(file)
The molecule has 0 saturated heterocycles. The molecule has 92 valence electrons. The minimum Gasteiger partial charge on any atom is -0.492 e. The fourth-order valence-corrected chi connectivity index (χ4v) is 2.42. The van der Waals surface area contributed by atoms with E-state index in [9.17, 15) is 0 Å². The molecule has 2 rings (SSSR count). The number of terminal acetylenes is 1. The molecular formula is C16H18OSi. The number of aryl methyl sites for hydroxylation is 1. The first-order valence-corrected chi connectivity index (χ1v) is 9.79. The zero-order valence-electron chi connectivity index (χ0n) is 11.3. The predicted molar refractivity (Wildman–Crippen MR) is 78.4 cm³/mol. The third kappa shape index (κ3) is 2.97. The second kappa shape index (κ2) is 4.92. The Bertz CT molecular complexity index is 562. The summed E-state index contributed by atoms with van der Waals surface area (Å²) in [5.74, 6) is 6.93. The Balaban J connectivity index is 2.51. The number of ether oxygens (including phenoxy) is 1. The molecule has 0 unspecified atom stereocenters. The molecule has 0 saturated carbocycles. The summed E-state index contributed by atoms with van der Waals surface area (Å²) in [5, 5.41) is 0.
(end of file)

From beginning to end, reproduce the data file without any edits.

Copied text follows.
The molecule has 0 saturated heterocycles. The molecule has 92 valence electrons. The minimum Gasteiger partial charge on any atom is -0.492 e. The fourth-order valence-corrected chi connectivity index (χ4v) is 2.42. The van der Waals surface area contributed by atoms with E-state index in [9.17, 15) is 0 Å². The molecule has 2 rings (SSSR count). The number of terminal acetylenes is 1. The molecular formula is C16H18OSi. The number of aryl methyl sites for hydroxylation is 1. The first-order valence-corrected chi connectivity index (χ1v) is 9.79. The zero-order valence-electron chi connectivity index (χ0n) is 11.3. The predicted molar refractivity (Wildman–Crippen MR) is 78.4 cm³/mol. The third kappa shape index (κ3) is 2.97. The second kappa shape index (κ2) is 4.92. The Bertz CT molecular complexity index is 562. The summed E-state index contributed by atoms with van der Waals surface area (Å²) in [5.74, 6) is 6.93. The Balaban J connectivity index is 2.51. The number of ether oxygens (including phenoxy) is 1. The molecule has 0 unspecified atom stereocenters. The molecule has 0 saturated carbocycles. The summed E-state index contributed by atoms with van der Waals surface area (Å²) in [5, 5.41) is 0.